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Better ingredients for business success at A&W

Photos courtesy A&W Food Services of Canada

By Mike Mihaichuk
After long and varied work experiences in information technology (IT), aerospace, banking and finance, I made the most major change in my career to date when I became a franchisee with A&W Food Services of Canada. Signing a territory agreement focusing on Oakville and Guelph, Ont., I joined the system at just the right time in its ongoing expansion in this province to feel like I was truly running a business of my own.

Tom Sawyer in a suit and tie
I’m originally from Ancaster, Ont., near Hamilton. As a child, I was highly sports-minded, dragging my father out to sign me up for everything from T-ball and soccer to hockey, lacrosse and baseball.

We lived on the fringe of agricultural and recreational spaces, before Highway 403 was built through the area. I led a sort of ‘Tom Sawyer’ existence, hiking with my buddies and cooking hot dogs on the local trails. My father’s parents were farmers and he did flooring work for residential customers.

I also worked from a young age. At 12, I caddied at golf courses in Hamilton. At 15, I began working in the construction industry and at steel mills that offered the highest-paying jobs for teenagers at the time. I had a competitive nature, sought recognition and definitely had an interest in business during my high school years. And during my university years, I worked on the oil rigs in Alberta, as that’s where the money was.

A&W has grown to become Canada’s second largest QSR burger chain.

My mother instilled in me the need to go to university. I started out in Montreal playing football for McGill University, where I later walked onto the varsity hockey team, too. I studied business and transferred to the University of Western Ontario, in London, Ont., to finish a degree in economics. The subject started to interest me less and less, as an economist seemed more like consultants than the entrepreneur I wished to become, but at least those courses did help by giving me the big picture of what goes on in the world of business. I always enjoyed my studies and had a real interest in political history.

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In 1978, I became the first child in my family tree to graduate from university. My first job offer was from Procter & Gamble (P&G), but IBM had an excellent sales and marketing program and I knocked on every door I could to get into it. I managed to impress a director who then referred me to another division that had an open position. Before joining the company, I had never even seen a computer in person!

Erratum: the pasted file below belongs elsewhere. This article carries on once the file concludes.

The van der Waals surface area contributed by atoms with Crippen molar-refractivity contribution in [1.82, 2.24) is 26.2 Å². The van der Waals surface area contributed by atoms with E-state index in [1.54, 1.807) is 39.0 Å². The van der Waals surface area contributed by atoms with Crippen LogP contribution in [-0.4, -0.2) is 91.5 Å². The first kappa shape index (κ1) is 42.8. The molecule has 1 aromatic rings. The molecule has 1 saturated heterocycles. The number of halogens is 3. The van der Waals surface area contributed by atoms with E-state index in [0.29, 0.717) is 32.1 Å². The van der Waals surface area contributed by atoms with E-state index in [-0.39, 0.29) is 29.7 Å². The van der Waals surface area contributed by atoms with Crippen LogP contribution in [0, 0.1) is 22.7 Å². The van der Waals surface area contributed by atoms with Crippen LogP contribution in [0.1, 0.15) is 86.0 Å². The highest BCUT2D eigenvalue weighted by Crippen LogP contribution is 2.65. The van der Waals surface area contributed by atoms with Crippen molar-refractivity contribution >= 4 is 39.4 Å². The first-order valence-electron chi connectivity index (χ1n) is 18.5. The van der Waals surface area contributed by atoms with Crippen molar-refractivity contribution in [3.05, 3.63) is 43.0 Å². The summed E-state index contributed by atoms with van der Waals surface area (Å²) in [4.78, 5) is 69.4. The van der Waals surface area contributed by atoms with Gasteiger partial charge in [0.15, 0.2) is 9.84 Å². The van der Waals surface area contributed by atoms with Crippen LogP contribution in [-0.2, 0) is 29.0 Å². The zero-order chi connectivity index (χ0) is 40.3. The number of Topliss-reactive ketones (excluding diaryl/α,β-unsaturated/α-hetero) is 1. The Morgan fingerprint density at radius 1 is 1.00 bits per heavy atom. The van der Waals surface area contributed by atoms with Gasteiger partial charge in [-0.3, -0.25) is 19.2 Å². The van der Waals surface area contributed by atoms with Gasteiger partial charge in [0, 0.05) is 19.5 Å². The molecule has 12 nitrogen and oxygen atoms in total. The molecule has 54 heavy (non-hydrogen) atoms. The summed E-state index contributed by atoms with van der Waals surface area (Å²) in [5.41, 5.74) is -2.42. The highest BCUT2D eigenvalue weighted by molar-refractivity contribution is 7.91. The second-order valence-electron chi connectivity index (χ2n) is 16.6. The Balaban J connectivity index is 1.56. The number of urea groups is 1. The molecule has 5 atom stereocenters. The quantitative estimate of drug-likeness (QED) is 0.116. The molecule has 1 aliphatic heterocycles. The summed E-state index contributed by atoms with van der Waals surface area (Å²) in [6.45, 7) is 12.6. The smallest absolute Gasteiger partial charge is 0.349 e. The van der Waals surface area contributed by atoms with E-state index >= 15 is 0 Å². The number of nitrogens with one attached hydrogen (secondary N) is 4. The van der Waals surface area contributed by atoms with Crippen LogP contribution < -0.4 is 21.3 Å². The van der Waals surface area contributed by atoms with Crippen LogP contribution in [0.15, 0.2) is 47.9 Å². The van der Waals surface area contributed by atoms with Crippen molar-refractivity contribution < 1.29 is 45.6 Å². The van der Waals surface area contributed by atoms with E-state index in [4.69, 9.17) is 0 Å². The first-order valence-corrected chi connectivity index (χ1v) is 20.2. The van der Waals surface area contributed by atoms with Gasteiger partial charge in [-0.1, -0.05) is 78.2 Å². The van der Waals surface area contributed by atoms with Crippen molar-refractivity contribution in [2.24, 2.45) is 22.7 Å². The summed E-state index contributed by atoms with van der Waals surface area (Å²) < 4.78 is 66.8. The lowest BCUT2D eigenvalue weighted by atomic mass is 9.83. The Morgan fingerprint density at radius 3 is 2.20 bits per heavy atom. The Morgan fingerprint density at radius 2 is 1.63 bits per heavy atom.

IBM paired me with a great mentor for 18 months of boot camp in the ‘elite’ data processing division and it was the best training ever in the basics of business. We worked in the Royal Trust Tower in downtown Toronto and I wore a jacket and tie all day long, which was certainly a major adjustment from my jobs on the oil rigs!

I worked at IBM from 1978 to 1981, when I went over to Xerox. I stayed in sales roles in the computer and IT industries for 20 years. Among these, I later wound up back at IBM, in another of its subsidiary companies. Over that time, I developed a focused work ethic, which would later help me achieve success with A&W.

At the age of 40, I went back to Western for the executive MBA program. Through this program, I landed a great job working for a finance group in Bombardier’s aerospace division, located at the former De Havilland Downsview plant in Toronto. I spent about two-and-a-half years with the company, travelling for three weeks at a time to pursue aircraft financing opportunities throughout the Asia-Pacific (APAC) region.

Through that work, I encountered General American Transportation (GATX), which leased aircraft at the time. I opened a Canadian branch for their IT equipment finance division, in Toronto, and worked there for a bit more than 10 years, reporting to the U.S. Then a bank took over that division of GATX and I was given a severance package.

Next, I worked as a vice-president (VP) of marketing for Key Bank’s offices in Burlington, Ont., for one year until the financial crisis hit. Suddenly, I was looking for work. This is when things really changed.

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